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Throwback Thursday: Science Edition: X-ray

Welcome to Throwback Thursday! Today we’re going to be looking at a technology, which today, we rarely lend a second thought to. This technology was discovered accidentally, but without it, our lives would be much more complicated. This week our throwback star is X-ray, so let’s find out more… 

The discovery of X-rays

Professor of Physics Wilhelm Röntgen in Wurzburg, Bavaria, discovered X-rays in 1895 whilst testing whether cathode rays could pass through glass. The cathode tube used during his experiments was covered in heavy black paper, so it came as a surprise that incandescent green light escaped and projected onto a fluorescent screen nearby. 

When exploring the mysterious light further, Röntgen found that it could pass through most surfaces, but it would leave the shadows of solid objects. He called these rays “X-rays”, with the “X” meaning “unknown”, as he didn’t know what they were!

Röntgen continued his experiments and quickly found that X-rays could pass through human skin and tissue, making bones and organs visible. For the first time, the invisible human body could be seen without being cut open. News of the discovery spread across the world and within a year, doctors in Europe and the USA were using X-rays.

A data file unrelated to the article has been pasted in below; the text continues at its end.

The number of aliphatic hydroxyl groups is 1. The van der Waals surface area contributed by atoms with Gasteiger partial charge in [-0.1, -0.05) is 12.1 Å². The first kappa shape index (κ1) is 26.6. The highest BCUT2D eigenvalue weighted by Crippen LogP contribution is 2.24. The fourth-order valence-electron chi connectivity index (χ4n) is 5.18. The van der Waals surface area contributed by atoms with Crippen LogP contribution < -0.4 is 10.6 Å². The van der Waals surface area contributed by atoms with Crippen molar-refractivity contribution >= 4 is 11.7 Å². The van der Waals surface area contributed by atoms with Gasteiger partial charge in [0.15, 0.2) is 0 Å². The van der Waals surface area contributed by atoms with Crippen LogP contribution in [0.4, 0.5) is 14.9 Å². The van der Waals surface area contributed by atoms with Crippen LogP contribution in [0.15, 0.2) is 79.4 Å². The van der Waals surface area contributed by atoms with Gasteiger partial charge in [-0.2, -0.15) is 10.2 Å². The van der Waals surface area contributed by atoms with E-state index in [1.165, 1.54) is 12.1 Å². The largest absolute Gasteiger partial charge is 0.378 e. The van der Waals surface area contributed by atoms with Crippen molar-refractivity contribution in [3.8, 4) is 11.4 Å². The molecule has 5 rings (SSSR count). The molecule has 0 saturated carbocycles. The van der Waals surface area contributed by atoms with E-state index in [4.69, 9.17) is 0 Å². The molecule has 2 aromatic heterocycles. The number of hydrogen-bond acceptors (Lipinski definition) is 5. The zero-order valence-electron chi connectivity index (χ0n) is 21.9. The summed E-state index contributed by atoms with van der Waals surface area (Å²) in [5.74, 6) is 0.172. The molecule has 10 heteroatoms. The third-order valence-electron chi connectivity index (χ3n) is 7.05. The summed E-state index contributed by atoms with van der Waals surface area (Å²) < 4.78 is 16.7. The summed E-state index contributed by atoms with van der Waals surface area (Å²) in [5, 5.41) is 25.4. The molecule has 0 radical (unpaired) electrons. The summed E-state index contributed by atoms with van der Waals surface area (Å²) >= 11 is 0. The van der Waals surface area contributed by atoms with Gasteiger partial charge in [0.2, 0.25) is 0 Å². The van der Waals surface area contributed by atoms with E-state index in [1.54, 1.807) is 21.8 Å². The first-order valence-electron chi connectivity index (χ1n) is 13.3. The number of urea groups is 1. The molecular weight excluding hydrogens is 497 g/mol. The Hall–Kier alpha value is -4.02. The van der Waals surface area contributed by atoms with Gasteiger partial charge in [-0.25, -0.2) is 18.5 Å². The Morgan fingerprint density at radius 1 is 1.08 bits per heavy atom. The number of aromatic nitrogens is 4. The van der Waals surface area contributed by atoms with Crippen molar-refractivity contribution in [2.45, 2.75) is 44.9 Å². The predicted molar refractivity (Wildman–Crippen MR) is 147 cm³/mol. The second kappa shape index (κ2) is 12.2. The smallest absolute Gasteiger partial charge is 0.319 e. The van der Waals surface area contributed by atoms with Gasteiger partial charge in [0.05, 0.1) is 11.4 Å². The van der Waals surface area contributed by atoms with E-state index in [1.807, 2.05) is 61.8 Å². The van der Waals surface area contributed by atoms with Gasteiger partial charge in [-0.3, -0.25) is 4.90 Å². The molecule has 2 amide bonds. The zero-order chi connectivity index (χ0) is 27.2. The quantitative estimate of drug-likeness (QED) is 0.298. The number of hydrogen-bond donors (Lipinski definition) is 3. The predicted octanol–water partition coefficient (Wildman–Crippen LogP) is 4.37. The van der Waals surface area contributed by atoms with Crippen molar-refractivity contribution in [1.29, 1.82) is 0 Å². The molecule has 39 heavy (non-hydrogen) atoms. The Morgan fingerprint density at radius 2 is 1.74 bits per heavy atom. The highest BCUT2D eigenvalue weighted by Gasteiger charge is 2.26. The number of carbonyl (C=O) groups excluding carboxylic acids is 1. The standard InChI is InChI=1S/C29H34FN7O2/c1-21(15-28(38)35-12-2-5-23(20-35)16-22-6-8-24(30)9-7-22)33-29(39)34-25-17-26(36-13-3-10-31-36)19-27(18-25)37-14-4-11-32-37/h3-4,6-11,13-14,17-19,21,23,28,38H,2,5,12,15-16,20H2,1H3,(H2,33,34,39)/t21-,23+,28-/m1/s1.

In the early days of X-ray use, there was little regard for the side effects of radiation exposure. Scientists such as Thomas Edison and Nikola Tesla, had early suspicions after reporting injuries sustained from experiments with X-rays. Edison’s assistant, Clarence Dally, even died of skin cancer after working extensively with X-rays. His death caused the scientific community to take the risks more seriously, although they still weren’t fully understood.

What exactly are X-rays?

X-rays are electromagnetic energy waves that behave similarly to light rays, except at wavelengths around 1,000 times shorter than those of light. Contrary to what was understood at the time, X-rays, unlike light, could not pass-through flesh harmlessly. During the 1930s, 40s and 50s, many American shoe shops featured fluoroscopes that used X-rays to enable customers to see the bones in their feet. It was only by the 1950s that this practice was determined as risky! 

Röntgen received a lot of praise for his work, including the first Nobel Prize in Physics in 1901. He never attempted to patent his discovery, which allowed X-ray technology to be widely developed and used in medicine, material analysis and even in airport security. 

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